You raise some interesting points. For example on the controversy over the execution of Kurdish prisoners, Mr. Younesi [the Minister of Information] has said that he opposed the order and that the hardliners were behind it. Even an ordinary citizen knows this and can say the same thing. We all know these hardliners and we know that they are active. But what has the government done about it? The government is not a citizen or a journalist to merely voice an opinion, it must carry out its responsibilities.

My point was that we can see a will, a positive view, in the government for changing course. But in areas where things have gotten worse, the government has no control and the hardliners are trying to turn the situation to their own advantage. Of course it is right to say that there is a difference between the government, me as a journalist, a lawyer or a citizen and the government must react responsibly to such issues. It is true that the certain institution such as judiciary work outside the control of the government and aggravate the pressures and the issues, but the government must carry out its own responsibilities. About the situation of political prisoners, I say that Mr. Rouhani should not be ashamed to clearly state that he is working to change the situation. He should not talk from both sides of his mouth. I believe that, if necessary, he should go and visit some prisoners as well. The Ministry of Guidance should behave like its reformist predecessor which issued crystal clear statements to defends the rights of the press. In fact, these are the same as Mr. Rouhani’s campaign slogans and must be implemented officially and responsibly.

As a person who served time in the prison and was recently released, you are very familiar with the prisoners’ situation and the problems their families face. In regards to the situation of prisoners, how do you rate the first 100 days of Mr. Rouhani’s administration? Has the situation improved?

Of course my release had nothing to the debut of Rouhani’s administration and even without this administration I would have been released. Some of those released had served their time and some were granted a break for medical reasons. Such things were done even before the present administration. But in recent weeks, the hardliner core of the government has intensified the pressure to show that nothing has changed. They think that if prisoners conditions improve, if prisoners are released, or if the house arrests of Mr. Moussavi and Mr. Karroubi and Mrs. Rahnavard are lifted, they would be in a more difficult situation and, as a result, try to forestall such moves. Perhaps if Rouhani had not won, they would not become so seriously engaged and the house arrests would have been lifted sooner.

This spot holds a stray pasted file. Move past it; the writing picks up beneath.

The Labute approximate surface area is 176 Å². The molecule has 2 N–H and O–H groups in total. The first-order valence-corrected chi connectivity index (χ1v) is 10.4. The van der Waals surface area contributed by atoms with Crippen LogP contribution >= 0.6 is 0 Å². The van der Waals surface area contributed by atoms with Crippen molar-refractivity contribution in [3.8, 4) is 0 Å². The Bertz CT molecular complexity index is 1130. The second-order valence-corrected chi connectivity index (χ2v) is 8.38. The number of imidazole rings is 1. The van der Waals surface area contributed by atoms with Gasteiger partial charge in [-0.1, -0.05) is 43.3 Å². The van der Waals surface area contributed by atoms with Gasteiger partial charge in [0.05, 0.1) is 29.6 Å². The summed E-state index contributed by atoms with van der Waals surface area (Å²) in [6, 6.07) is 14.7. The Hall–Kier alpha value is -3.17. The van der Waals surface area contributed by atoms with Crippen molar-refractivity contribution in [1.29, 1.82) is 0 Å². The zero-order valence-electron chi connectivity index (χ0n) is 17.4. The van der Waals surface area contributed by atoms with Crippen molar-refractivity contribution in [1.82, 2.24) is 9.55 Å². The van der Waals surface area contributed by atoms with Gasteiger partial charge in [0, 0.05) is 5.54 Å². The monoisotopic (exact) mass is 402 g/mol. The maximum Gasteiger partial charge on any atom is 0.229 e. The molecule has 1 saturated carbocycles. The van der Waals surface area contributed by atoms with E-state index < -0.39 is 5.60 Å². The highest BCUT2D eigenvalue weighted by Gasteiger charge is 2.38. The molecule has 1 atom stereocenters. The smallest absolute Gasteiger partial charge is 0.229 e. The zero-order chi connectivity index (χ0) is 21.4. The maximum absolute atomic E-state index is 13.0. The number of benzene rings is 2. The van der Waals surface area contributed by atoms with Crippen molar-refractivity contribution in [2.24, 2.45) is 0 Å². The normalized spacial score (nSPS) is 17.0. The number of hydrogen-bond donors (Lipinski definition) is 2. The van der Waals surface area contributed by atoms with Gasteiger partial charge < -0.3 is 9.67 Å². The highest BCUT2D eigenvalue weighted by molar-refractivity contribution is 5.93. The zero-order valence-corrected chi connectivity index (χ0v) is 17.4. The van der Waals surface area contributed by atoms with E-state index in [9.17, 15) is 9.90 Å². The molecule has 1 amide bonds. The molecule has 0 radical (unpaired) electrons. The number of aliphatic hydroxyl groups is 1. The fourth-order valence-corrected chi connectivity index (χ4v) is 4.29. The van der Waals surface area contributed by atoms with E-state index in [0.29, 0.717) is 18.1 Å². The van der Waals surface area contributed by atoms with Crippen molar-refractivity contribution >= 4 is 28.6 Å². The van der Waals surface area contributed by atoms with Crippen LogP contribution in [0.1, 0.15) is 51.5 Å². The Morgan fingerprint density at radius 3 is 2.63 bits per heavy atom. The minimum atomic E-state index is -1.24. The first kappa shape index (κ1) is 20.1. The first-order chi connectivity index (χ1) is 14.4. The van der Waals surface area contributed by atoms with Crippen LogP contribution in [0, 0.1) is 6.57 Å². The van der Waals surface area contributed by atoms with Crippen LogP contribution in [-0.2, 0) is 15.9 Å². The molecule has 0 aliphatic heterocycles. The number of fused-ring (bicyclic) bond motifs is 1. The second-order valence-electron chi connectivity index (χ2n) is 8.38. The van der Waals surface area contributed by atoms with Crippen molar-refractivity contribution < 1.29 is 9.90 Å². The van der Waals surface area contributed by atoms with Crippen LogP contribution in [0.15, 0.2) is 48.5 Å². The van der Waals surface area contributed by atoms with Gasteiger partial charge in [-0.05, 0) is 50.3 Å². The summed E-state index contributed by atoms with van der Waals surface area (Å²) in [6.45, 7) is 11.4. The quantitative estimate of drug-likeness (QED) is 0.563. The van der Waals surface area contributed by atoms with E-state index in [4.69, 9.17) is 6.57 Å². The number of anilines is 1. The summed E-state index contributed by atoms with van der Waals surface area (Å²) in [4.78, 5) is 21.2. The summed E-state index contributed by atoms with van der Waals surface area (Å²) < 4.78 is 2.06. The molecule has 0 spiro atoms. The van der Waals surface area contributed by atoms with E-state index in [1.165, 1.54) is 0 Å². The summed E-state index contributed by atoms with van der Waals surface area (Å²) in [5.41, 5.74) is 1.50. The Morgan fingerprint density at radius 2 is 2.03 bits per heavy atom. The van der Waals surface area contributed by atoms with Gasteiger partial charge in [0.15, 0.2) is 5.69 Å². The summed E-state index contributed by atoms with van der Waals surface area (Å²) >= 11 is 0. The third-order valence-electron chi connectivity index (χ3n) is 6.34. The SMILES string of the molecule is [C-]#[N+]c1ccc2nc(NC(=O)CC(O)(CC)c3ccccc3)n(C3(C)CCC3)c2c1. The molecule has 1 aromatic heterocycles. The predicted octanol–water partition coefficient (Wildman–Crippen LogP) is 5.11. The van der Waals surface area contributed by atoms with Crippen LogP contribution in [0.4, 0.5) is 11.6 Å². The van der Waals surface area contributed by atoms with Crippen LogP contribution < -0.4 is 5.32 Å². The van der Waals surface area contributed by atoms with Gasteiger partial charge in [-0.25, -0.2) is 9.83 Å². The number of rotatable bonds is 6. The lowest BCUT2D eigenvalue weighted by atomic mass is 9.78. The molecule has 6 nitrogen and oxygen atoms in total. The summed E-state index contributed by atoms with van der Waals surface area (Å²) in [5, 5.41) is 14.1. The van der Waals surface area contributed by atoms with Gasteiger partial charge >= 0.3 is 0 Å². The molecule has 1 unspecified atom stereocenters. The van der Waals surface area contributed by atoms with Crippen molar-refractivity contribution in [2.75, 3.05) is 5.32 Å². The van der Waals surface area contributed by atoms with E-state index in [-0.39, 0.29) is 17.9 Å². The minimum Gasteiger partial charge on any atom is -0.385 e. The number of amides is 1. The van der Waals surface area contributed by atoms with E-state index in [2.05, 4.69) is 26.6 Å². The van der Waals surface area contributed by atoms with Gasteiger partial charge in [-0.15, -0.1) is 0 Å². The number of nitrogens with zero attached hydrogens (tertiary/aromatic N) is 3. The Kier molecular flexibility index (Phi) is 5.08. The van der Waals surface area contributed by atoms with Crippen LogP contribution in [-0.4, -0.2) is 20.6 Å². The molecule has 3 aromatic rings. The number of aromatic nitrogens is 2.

Again, you moved the ball to the court of the judiciary and the hardline core. When the administration appoints somebody like Mostafa Pourmohammadi to oversee the issue, is there any hope for the right outcome?

I don’t think the government has charged Mr. Pourmohammadi to take care of the house arrests.

I meant an opening to solve the issue of political prisoners.

No. Mr. Pourmohammadi has not had any active involvement in the issue, nor has visited the prisons, nor  can do such things considering his track record. Rouhani’s government must not allow the expressed views of such individuals to be taken as the government’s words. When this person states such things, the government spokesman or Mr. Rouhani himself must come forward and prevent those words from becoming representative of the government. If this goes on we will be witnesses to an incorrect policy from a government whose slogan is the right policy. This government must raise hopes and promote this hope across the society.